The information sources searched by dkNET are all examples of dynamic databases that update their content on a regular basis. The SciCrunch platform on which dkNET is built provides a complete system for ensuring that the content of dkNET is kept up to date through dynamic updates from these databases. Because SciCrunch has implemented a system of unique identifiers assigned to each individual record, modifications to individual records can be recorded and new records added each time can be identified. Thus, in a future release of dkNET, users will be able to sign up for an alerting service to let them know when new data is available.

Challenges in designing community data portals

The current design of dkNET was meant to balance the need for a set of focused community resources against the large number of resources available. The navigation of the community section is therefore different than that provided by the more general More Resources section in that it aligns all data and data views under a common set of categories. These categories are grown organically as new types of data enter the federation. However, at some point the categories will become too numerous for this strategy to be effective. For this reason, at some point, an overarching ontology that can group related data categories and types will need to be developed. The development of such an ontology will be aided by the large amount of data already indexed by dkNET and related.portals.

A second issue is whether all of the NIDDK community, for example, should be served by a single portal or whether several sub portals serving different NIDDK communities should be designed. SciCrunch was specifically designed to create these types of portals. Setting up a specialized portal using data that is already available can ben done in as little as a few hours. All data that is ingested by any community immediately becomes available to all communities through the More Resources tab. But as communities and data sources continue to proliferate, we will have to implement better alerting services. We currently users know how many communities are using the same data sources within their Community Resources sections, but we have not yet implemented a system for letting communities know when a new data source has been added that might be of particular interest to them.

Effective search strategies for data

The advent of web search engines has provided a high bar for those developing effective search tools by the apparent simplicity and power of a key word search. For a growing resource like dkNET, which continually adds new types of data and new data sources, we believe that the enhanced keyword interface is the most effective way to search dkNET data sources, because it doesn’t require any a priori knowledge of the contents or structure of the system. But the power of structured data is the ability to take advantage of that structure to create very specific queries that return precise answers. dkNET balances the need for broad keyword based and structured search through the use of categories, facets and filters that allow users to progressively narrow down their search according to what is available. As the use cases provided above illustrate, the most effective approach to searching dkNET is generally to start with a fairly broad term, and then use these facets to help narrow down the search. dkNET offers a variety of options for providing overall views of what is available, e.g., through the Category Graph.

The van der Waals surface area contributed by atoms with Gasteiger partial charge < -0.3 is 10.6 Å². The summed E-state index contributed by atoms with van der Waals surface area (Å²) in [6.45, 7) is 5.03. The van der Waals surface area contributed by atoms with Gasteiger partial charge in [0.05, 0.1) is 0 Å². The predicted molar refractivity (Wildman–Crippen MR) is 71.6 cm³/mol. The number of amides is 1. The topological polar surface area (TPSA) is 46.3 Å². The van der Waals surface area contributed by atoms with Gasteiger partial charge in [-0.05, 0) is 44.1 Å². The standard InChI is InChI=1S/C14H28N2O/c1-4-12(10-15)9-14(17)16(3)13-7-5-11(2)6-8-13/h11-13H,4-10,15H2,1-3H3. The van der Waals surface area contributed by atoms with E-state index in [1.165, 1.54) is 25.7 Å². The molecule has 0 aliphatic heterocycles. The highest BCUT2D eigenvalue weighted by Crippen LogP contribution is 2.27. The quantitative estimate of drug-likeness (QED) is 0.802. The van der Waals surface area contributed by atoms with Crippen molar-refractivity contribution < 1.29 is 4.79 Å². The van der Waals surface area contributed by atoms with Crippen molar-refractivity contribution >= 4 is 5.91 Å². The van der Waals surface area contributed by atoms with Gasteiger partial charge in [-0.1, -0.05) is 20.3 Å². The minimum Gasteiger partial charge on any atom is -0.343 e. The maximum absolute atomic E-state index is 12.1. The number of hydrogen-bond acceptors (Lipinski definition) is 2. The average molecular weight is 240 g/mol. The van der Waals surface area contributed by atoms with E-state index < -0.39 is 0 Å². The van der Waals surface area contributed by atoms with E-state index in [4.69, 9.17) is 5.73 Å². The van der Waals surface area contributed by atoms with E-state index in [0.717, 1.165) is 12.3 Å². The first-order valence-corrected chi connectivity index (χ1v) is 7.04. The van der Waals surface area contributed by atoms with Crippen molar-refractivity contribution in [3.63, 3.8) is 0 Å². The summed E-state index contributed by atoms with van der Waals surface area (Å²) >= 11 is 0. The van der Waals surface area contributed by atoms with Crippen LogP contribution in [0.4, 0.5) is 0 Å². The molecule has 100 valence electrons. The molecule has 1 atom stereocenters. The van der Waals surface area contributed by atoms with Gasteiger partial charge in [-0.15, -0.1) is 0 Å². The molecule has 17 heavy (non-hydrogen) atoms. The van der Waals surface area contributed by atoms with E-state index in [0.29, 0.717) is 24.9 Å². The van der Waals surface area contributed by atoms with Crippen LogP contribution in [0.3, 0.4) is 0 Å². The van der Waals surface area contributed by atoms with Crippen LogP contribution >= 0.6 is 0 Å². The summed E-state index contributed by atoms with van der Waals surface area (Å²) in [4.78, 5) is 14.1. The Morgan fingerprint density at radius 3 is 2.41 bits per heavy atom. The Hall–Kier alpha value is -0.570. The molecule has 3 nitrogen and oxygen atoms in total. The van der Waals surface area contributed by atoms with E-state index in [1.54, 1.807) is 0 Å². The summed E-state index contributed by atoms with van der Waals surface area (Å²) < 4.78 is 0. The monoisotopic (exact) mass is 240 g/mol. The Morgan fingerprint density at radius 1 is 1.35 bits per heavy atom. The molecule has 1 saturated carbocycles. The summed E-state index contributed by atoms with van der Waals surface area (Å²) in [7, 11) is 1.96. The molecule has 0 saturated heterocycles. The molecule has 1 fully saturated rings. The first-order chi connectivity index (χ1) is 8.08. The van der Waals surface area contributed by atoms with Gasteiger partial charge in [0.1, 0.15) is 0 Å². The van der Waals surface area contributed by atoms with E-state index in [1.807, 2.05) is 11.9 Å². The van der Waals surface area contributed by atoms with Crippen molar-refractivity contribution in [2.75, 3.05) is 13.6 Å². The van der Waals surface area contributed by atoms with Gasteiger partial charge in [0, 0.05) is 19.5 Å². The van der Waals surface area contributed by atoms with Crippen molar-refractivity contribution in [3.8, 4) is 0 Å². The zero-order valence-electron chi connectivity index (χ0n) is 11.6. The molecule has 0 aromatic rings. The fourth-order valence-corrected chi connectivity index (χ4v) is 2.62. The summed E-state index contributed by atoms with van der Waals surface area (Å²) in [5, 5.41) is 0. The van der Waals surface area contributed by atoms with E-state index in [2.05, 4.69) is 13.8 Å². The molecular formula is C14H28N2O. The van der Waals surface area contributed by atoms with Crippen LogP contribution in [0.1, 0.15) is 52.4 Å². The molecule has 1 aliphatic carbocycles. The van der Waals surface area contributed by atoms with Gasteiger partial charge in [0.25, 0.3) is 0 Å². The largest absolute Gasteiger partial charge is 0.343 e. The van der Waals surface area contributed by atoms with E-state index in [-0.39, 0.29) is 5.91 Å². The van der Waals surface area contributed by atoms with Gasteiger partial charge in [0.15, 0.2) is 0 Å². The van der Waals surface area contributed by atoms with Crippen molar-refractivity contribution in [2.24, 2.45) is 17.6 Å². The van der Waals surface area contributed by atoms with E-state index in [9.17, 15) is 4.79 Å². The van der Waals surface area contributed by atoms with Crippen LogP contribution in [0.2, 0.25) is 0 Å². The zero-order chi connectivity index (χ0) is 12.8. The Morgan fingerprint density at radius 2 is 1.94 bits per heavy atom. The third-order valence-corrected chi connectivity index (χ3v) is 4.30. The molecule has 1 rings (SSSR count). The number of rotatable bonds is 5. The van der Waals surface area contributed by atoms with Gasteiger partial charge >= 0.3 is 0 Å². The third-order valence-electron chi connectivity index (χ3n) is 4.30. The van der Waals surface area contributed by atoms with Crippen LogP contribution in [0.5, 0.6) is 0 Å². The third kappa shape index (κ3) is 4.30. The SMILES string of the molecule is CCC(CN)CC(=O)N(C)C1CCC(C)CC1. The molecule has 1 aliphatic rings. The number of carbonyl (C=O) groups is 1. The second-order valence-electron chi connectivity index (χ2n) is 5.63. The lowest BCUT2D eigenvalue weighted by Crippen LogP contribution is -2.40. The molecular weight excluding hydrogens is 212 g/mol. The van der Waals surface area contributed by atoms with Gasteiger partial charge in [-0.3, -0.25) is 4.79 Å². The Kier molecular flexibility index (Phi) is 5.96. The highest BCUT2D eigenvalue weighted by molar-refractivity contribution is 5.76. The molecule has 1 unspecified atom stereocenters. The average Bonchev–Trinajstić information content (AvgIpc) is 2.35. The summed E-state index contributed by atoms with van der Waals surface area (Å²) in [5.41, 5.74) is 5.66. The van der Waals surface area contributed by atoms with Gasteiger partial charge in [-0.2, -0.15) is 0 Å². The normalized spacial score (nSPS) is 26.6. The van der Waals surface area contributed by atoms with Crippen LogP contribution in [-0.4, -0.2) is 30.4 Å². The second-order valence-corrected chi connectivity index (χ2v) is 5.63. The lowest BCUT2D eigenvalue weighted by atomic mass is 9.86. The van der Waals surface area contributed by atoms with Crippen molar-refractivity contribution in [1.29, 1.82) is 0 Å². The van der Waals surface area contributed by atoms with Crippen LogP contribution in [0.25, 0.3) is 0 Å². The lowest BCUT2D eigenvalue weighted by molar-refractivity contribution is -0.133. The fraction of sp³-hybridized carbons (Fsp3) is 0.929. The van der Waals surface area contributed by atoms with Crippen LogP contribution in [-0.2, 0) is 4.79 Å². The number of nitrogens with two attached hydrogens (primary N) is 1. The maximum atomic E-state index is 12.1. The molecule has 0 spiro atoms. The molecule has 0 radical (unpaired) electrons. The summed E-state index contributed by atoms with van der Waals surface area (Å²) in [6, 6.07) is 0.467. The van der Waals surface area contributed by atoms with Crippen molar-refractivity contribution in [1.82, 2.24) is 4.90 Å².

The problem of querying across dynamic databases, much like with a general web search engine, is that there is almost an unlimited set of queries for which relevant information can be found. But connecting to the best set of resources for a particular question is not entirely straightforward. It is obvious for a query with a set of conditions, e.g., UC4: Find an antibody against CART, that if a resource exists that matches the exact request, we should be able to connect researchers quickly, transparently, and effectively to that resource.

However, as seen with the use cases presented, e.g., UC1 and 4, more often than not, a direct answer to the question does not exist, but a set of reasonable answers that provide valuable information on the topic can be discovered. For example, in UC1, the drosophila diabetes funding use case, an experienced researcher might be able to detect a reasonable set of programs for funding fly models of diabetes from the database of funded grants, particularly if s/he knows that the NIH Reporter provides information from the funding announcements for a particular funded grant. Answering such queries requires that the user be willing to explore the dkNET portal. Because having an in depth knowledge of the types of data available and the most effective types of search strategies can increase the utility of dkNET for naïve users, we have implemented a live chat feature during certain times to aid users with their queries. However, in the future, we will be working to develop recommender systems that provide users with reasonable options for particular types of queries.

Expanding dkNET ontologies

Ontologies are used in dkNET to enhance search across databases that use different terminologies and abbreviations. Generally, the expanded searches provide additional search results compared to single terms; however, dkNET provides for the capacity to remove synonyms and search terms that cause undue numbers of false positives. The false positives occur because dkNET does not employ strict semantic search where all resource types are mapped to the ontology terms. Rather, dkNET casts a broad search using ontology terms and provides users the opportunity to narrow down using pre-determined facets, but also using any additional terms they wish. In this way, dkNET takes advantage of ontologies but is not constrained by them, and the data within dkNET can scale independent of the knowledge layers that are added as they become available. As these are developed by the community, we will incorporate them into the SciCrunch ontology. For example, future work will include imports of the Beta Cell Genomics Ontology (https://code.google.com/p/bcgo-ontology/) for improved coverage of functional genomics data from the Beta Cell Biology Consortium and the GUDMAP Ontology (http://www.gudmap.org/Resources/Ontologies.html) for expanded coverage of anatomy terms for the genitourinary tract.